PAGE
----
it’s very difficult to tell when moves might still happen internally in the expression being evaluated

This seems like the perfect being the enemy of the good. Right now there’s no solution at all. I can understand not making large language changes when they don’t sufficiently solve the problem, but having a single function documented as having slightly special behavior seems pretty harmless, even if authors have to be very careful to get the benefits of it. (In fact, even with no language changes at all, you would get some of the benefits today in Release builds–that’s what the boxext crate does; this proposal could be viewed as just making that existing solution more reliable.)

I’m really asking about point #4 in Placement NWBI<- FAQ (New/Box/In/Left Arrow). That point explains why just guaranteeing optimization of Vec::push is inadequate, but it doesn’t say why the alternative has to be a language extension. All of the other discussion seems to take as given that a language change is required, and so there’s an appropriately high bar for the usability of the result. I think the bar can be a lot lower if it’s not a major change, just one new special function.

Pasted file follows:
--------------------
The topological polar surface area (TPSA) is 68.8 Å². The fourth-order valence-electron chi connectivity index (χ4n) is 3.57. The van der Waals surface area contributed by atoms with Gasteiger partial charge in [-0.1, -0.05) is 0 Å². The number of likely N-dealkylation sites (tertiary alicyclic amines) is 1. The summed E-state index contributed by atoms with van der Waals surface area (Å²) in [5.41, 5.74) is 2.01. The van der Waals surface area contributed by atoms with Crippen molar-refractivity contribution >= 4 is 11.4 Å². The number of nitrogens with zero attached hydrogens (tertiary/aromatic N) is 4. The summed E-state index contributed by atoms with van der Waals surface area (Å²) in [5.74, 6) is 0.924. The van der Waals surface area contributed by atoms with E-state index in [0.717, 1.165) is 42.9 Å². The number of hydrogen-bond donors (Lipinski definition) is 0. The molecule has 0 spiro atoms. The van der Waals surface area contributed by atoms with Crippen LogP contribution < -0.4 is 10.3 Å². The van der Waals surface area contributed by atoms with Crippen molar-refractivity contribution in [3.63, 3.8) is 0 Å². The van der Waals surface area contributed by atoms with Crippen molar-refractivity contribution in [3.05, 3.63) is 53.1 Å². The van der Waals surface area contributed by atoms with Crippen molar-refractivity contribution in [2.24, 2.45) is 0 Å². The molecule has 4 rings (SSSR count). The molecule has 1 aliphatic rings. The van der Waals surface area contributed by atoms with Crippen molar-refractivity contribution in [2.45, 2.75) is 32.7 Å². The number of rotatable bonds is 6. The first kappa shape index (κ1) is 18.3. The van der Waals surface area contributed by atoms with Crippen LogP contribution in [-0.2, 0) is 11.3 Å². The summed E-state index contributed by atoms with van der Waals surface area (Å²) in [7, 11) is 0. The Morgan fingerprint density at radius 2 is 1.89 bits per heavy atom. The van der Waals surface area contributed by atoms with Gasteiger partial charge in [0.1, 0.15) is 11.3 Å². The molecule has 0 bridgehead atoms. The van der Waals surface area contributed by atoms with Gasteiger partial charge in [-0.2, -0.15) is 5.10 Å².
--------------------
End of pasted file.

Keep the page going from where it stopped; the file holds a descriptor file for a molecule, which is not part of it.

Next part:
And the problem you’ve described (making it more obvious when moves / temp allocations might happen) is orthogonal to the problem of having some way to construct into a designated storage location. I think a solution to that would look more like a Move trait, which (much like Sized) would be auto-added to all trait bounds, but functions could opt-out via ?Move.

Then you could have things like Vec::push_with<T: ?Move, F: FnOnce()->T>(src: *mut T, f: F), which guarantees that push_with doesn’t introduce an extra move.

(I think ?Move has been rejected before because there’s too little benefit and, but this seems like a catch-22: placement new is wanted, but it needs more predictable guarantees. But the language doesn’t have a way to talk about those guarantees, so one would need to be added. But we don’t want to add one, because there’s not enough need to justify it.)

The Result situation is different. Here it’s not about obvious vs. subtle behavior; there’s a clearly desirable goal (efficient combination of placement new with idiomatic error handling) that’s hard to achieve. Again, I think that’s a good argument against a major change, but not against a relatively trivial change that doesn’t preclude any future proposals.

If Result someday got a special ABI repr (e.g. as suggested in issue 42047 where f() -> Result<T,E> would be compiled as something like f(_0: *mut T, _1: *mut E) -> bool, then you could expose it to container lib authors in a similar way:

ptr::write_result_with<T,E,F>(dst: *mut T, f: F) -> Result<(), E>
    where F: FnOnce() -> Result<T,E>

which would be enough to build e.g. Vec::try_push_with() that could push an Ok result without extra temporary space for a T.

(I left Result out the original post because I didn’t want to derail the thread–I’m not advocating for or against anything to do with Result, just observing that using closures for placement new is compatible with future changes along those lines.)